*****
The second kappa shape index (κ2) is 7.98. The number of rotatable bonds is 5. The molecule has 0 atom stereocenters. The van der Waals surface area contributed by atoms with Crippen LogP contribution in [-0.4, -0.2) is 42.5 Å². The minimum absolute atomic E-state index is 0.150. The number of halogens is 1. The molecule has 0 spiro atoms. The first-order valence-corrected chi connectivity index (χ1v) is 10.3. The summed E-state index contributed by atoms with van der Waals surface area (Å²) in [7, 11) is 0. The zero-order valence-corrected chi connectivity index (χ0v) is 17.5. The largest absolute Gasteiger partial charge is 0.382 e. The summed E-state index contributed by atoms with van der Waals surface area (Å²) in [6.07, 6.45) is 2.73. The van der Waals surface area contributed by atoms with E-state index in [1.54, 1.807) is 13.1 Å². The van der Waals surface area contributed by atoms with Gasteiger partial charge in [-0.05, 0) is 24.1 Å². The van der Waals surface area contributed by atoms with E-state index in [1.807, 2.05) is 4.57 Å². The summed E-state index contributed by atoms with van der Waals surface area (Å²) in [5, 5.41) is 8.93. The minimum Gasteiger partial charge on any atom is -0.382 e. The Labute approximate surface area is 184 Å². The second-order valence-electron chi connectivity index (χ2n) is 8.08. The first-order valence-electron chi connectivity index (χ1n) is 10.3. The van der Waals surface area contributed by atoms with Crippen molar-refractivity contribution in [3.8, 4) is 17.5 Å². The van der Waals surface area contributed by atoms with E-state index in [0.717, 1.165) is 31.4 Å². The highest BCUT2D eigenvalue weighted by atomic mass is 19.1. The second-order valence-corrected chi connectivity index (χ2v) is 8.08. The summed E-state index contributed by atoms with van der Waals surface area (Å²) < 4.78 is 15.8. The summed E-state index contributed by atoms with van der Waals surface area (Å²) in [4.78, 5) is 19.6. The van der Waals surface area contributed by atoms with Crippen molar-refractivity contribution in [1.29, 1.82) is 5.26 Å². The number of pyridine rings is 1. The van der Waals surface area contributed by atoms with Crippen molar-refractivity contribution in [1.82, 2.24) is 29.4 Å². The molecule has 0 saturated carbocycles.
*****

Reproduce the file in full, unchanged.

The second kappa shape index (κ2) is 7.98. The number of rotatable bonds is 5. The molecule has 0 atom stereocenters. The van der Waals surface area contributed by atoms with Crippen LogP contribution in [-0.4, -0.2) is 42.5 Å². The minimum absolute atomic E-state index is 0.150. The number of halogens is 1. The molecule has 0 spiro atoms. The first-order valence-corrected chi connectivity index (χ1v) is 10.3. The summed E-state index contributed by atoms with van der Waals surface area (Å²) in [7, 11) is 0. The zero-order valence-corrected chi connectivity index (χ0v) is 17.5. The largest absolute Gasteiger partial charge is 0.382 e. The summed E-state index contributed by atoms with van der Waals surface area (Å²) in [6.07, 6.45) is 2.73. The van der Waals surface area contributed by atoms with E-state index in [1.54, 1.807) is 13.1 Å². The van der Waals surface area contributed by atoms with Gasteiger partial charge in [-0.05, 0) is 24.1 Å². The van der Waals surface area contributed by atoms with E-state index in [1.807, 2.05) is 4.57 Å². The summed E-state index contributed by atoms with van der Waals surface area (Å²) in [5, 5.41) is 8.93. The minimum Gasteiger partial charge on any atom is -0.382 e. The Labute approximate surface area is 184 Å². The second-order valence-electron chi connectivity index (χ2n) is 8.08. The first-order valence-electron chi connectivity index (χ1n) is 10.3. The van der Waals surface area contributed by atoms with Crippen molar-refractivity contribution in [3.8, 4) is 17.5 Å². The van der Waals surface area contributed by atoms with E-state index in [0.717, 1.165) is 31.4 Å². The highest BCUT2D eigenvalue weighted by atomic mass is 19.1. The second-order valence-corrected chi connectivity index (χ2v) is 8.08. The summed E-state index contributed by atoms with van der Waals surface area (Å²) < 4.78 is 15.8. The summed E-state index contributed by atoms with van der Waals surface area (Å²) in [4.78, 5) is 19.6. The van der Waals surface area contributed by atoms with Crippen molar-refractivity contribution in [1.29, 1.82) is 5.26 Å². The number of pyridine rings is 1. The van der Waals surface area contributed by atoms with Crippen molar-refractivity contribution in [1.82, 2.24) is 29.4 Å². The molecule has 0 saturated carbocycles.